I was told by every staff member of this Doctor by phone or during consults which there were three, how great of surgeon, his current training and knowledge, that he performs them all the time and excellent outcomes at this clinic at 8% or less total problems and/or complication. So after the surgeon and his staff went thru what to expect and was given the little booklet here are my questions to the doctor which I asked.

      When I left the first consult watchful waiting and open surgery.

      This is what I asked to his PA and what I was told. second consult for surgery work up

      How many has he done – performs them all the time since coming to the hospital about 18 months.
      Will he perform the entire surgery – we do not have techs so a resident will only assist. She also stated that the resident would be the only non licensed person in OR. It would only be the surgeons highly trained and experienced team in the OR.
      Gave the name of a class mate that is anesthesiologist that I would not be comfortable with doing the gas – Agreed but not noted in notes plus told the that it would be a highly experienced general anesthesiologist doing the gas.
      Asked about metal-no metal to be used – absolvable sutures were to be used.
      What is there are complications or pain post surgery – we have a world renowned specialist on staff for post pain to resolve the issue.
      Surgery changed to Lap.

      Second consult with surgeon 3rd total. Changed back to open surgery. When I asked why no reason given. But again this is supposedly one of the best hospitals in the nation and being told constantly how great my surgeon is I except this.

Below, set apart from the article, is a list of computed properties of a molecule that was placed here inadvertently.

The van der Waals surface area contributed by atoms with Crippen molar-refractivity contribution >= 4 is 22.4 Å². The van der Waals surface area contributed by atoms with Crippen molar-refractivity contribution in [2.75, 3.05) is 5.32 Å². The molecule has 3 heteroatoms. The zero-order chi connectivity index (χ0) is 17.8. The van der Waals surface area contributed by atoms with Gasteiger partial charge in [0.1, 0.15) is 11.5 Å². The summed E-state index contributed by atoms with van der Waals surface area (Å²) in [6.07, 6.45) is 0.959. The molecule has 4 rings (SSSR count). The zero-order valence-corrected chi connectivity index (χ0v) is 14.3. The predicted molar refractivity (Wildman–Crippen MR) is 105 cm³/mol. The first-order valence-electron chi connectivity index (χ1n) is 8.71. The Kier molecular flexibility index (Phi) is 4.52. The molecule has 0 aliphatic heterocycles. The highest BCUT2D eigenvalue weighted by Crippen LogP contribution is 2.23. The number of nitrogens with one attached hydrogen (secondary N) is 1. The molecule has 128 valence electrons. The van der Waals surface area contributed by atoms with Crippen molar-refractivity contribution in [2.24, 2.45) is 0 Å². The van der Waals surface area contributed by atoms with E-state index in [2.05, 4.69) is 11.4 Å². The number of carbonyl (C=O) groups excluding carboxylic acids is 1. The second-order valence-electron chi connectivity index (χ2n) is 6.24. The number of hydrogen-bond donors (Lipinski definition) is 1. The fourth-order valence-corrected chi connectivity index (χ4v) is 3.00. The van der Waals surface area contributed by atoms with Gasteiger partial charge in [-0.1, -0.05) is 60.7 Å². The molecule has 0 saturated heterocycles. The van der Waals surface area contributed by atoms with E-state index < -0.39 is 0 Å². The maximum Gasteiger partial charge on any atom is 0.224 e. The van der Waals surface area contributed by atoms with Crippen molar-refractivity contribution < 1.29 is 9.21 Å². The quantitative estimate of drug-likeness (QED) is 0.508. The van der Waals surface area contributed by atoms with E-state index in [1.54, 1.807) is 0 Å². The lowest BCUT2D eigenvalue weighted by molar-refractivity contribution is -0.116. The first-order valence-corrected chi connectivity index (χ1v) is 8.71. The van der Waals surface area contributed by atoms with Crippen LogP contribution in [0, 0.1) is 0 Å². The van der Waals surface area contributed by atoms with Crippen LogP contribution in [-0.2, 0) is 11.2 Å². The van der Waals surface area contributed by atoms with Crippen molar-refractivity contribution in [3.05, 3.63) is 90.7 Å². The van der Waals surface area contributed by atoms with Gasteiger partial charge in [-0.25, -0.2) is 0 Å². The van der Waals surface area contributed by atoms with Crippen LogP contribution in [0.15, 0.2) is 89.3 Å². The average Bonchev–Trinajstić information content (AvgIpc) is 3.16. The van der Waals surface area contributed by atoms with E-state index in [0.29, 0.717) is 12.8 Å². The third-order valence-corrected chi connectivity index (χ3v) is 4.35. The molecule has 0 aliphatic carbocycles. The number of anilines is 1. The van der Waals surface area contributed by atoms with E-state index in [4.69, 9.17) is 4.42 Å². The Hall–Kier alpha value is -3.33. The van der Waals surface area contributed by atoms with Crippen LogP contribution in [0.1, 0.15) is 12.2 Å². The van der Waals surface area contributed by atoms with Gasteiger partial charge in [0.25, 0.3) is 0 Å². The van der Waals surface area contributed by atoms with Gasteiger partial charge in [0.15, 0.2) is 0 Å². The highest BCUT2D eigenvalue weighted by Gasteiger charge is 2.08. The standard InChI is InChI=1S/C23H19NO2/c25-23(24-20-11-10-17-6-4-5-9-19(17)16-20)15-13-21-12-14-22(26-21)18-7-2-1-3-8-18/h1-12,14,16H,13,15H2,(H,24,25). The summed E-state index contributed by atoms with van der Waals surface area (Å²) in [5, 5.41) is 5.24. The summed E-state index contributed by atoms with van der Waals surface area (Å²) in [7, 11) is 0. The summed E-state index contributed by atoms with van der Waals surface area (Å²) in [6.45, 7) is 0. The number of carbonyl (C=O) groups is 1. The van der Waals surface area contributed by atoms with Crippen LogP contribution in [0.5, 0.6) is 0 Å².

Questions I ask the surgeon.

      How many times have you done this type of surgery – well over 1,000
      Are you going to perform the entire surgery – yes according to their residents exit survey the residents might perform up to 90% of the surgeries at this hospital.
      What about current training – I am up on all current techniques for open hernia surgery
      What or how do you deal with the three main nerves – We agreed he would locate and preserve. When asked after the surgery about why no note in post op about two of the nerves were not reported I was told not in the surgical field of vision.
      What type of mesh to be used – We agreed on lightweight mesh. Heavyweight(PMII) was used and he could not answer why but another PA stated he performed so few since coming to this hospital that he might not have known approved types available.
      Time of recovery – 6-8 weeks to be fully recovered.
      Can I travel by plane in 10 day s- no problem
      Side effects and complications – listed seroma, hematoma and infection as the three main ones. The writer of a study that found they had a 25% post pain issue was in the consult room at the time and said nothing. Also I had two previous surgeries in the general area and never mentioned a possible loss of testicle. Less than a week after the surgery the doctor stated he inserted the mesh a tight as possible
      Pure tissue surgery – no can not be done that way.

      I now know that I forgot to ask two important questions-Why are you recommending open over lap and if doing it open why are you recommending a general over local.

      I think I asked the right questions and was given the answers they wanted me to hear, that led me to consenting but after my surgery and reviewing my history plus what I have found I believe I was intentional missed informed.

      That is why I stated this and Dr. Goodyears forum along with the book unaccountable should be required by consent it obtained.

      Doctor Towfigh if you or the other mediators would like to review my history I would be more than happy to forward them to you.

      Thanks again for all of your time and help you provide to this group